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Understanding the Discovery Phase in Civil Litigation

Once a lawsuit is filed in court, the parties begin “discovery,” which is the process of exchanging and disclosing relevant information about the case. Written questions (called interrogatories) may be answered, documents may be exchanged, and depositions may be taken. A California civil litigation attorney from Evans Kingsbury LLP can be critical in helping you gather the evidence that you need to support your case.

Do I Have to Tell the Other Side Everything?

Unlike what you might see in lawyer shows on television, the evidence that a party presents at trial is usually not a surprise to the other party. Both parties must participate in discovery and exchange information that the other party requests. The process allows each party to learn more about the other side’s position and find evidence that may benefit them when the case goes to trial or may assist in resolving the dispute short of trial.

Most information is discoverable, except information that is protected or privileged in some way. Some examples of information protected from the discovery process include communications between attorneys and their clients, and some medical and mental health records, where no personal injury is alleged. Your lawyer will assist you in asserting objections to discovery requests and determining whether the information and documents sought are actually discoverable.

If you don’t believe that you should have to disclose some information because it is protected, you can file a motion in court seeking to limit discovery. The judge then will decide whether the information is subject to discovery.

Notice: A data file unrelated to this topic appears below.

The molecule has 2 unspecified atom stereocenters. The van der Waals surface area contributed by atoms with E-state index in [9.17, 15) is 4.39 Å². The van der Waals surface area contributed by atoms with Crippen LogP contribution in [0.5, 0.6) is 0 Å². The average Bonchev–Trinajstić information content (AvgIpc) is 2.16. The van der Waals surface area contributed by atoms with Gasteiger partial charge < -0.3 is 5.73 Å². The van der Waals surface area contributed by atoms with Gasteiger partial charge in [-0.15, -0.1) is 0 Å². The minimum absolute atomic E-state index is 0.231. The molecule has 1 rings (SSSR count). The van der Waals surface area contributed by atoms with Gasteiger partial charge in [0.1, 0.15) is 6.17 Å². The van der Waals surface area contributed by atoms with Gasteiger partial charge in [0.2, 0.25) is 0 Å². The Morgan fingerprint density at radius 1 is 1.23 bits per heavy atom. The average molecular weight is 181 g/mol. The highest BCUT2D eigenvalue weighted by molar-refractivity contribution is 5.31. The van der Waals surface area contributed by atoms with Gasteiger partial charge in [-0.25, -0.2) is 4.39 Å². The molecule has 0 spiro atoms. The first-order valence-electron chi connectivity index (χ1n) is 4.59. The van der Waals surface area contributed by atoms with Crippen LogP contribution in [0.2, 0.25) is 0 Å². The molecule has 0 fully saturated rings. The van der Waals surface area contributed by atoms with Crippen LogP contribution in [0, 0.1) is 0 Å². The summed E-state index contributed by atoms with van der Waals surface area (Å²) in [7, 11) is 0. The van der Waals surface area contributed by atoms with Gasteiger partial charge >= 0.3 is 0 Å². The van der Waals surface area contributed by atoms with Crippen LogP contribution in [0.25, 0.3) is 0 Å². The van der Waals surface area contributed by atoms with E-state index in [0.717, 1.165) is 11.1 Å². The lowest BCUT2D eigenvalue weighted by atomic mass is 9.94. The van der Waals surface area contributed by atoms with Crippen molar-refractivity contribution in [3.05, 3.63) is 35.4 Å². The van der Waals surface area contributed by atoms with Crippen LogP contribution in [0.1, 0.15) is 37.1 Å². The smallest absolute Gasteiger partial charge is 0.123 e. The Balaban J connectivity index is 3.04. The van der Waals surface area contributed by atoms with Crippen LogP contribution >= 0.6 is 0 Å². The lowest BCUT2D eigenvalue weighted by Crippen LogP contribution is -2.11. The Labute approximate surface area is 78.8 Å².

How Does Discovery Work?

Parties can request discovery using different methods under the California Code of Civil Procedure. They can ask for discovery from the other party or third parties, depending on where the information is located and who has access to it. If you receive a discovery request, you typically have a specific amount of time to assert legal objections and provide answers to that request. You can ask for an extension if you need more time to answer the request.

Some of the most common civil discovery methods include interrogatories, requests for production of documents, depositions, and requests for admissions. The parties can use the answers they receive to these requests during trial.


Interrogatories are written questions that you must answer in writing and under oath. Common interrogatories include the names and contact information of any individuals you intend to call as witnesses at trial, identification of documents you intend to use as evidence at trial, and more.

Requests for Production of Documents

Requests for production of documents are requests for you to turn over copies of specific documents or types of documents that are relevant to the case. These requests also may concern other forms of tangible evidence, such as photographs, recordings, electronically-stored documents, and other physical items.


During a deposition, the attorney for the other party asks you questions that you must answer under oath. A court reporter usually records the deposition and produces a written transcript of everything said. Depositions may be taken of the parties and of third parties.

Requests for Admissions

Requests for admissions list specific facts that the other party asks you to admit. You can admit, deny, or object to each fact. However, if you don’t respond to a request for admissions within 30 days, the court can enter an order that you have admitted all the facts contained in the request for admissions, which can be used as evidence against you at trial.

Contact the Civil Litigation Attorneys of Evans Kingsbury LLP Today

Discovery can be a lengthy and complex process, both in issuing and responding to requests for information. When involved in civil litigation, discovery is a necessary part of the proceedings. Having an experienced Northern California civil litigation lawyer on your side can make the discovery go much more smoothly. Contact Evans Kingsbury LLP today by calling (707) 596-6090 or visiting us online and learning more about how we can help you with your civil case.

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